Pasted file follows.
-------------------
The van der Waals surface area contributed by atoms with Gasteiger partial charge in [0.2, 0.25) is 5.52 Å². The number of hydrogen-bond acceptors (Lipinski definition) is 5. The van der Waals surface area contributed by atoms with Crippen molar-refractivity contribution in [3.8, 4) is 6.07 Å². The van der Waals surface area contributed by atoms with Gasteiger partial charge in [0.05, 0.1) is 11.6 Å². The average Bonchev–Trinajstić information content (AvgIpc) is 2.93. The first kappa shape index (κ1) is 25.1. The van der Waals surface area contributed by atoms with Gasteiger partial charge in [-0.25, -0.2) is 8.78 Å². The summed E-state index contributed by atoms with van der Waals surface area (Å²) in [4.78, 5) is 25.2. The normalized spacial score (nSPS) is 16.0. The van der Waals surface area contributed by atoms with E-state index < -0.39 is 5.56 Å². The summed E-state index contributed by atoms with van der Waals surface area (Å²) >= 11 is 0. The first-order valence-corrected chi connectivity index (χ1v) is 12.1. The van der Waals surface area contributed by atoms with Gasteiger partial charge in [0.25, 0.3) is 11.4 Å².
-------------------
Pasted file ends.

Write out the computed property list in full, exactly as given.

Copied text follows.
The van der Waals surface area contributed by atoms with Gasteiger partial charge in [0.2, 0.25) is 5.52 Å². The number of hydrogen-bond acceptors (Lipinski definition) is 5. The van der Waals surface area contributed by atoms with Crippen molar-refractivity contribution in [3.8, 4) is 6.07 Å². The van der Waals surface area contributed by atoms with Gasteiger partial charge in [0.05, 0.1) is 11.6 Å². The average Bonchev–Trinajstić information content (AvgIpc) is 2.93. The first kappa shape index (κ1) is 25.1. The van der Waals surface area contributed by atoms with Gasteiger partial charge in [-0.25, -0.2) is 8.78 Å². The summed E-state index contributed by atoms with van der Waals surface area (Å²) in [4.78, 5) is 25.2. The normalized spacial score (nSPS) is 16.0. The van der Waals surface area contributed by atoms with E-state index < -0.39 is 5.56 Å². The summed E-state index contributed by atoms with van der Waals surface area (Å²) >= 11 is 0. The first-order valence-corrected chi connectivity index (χ1v) is 12.1. The van der Waals surface area contributed by atoms with Gasteiger partial charge in [0.25, 0.3) is 11.4 Å².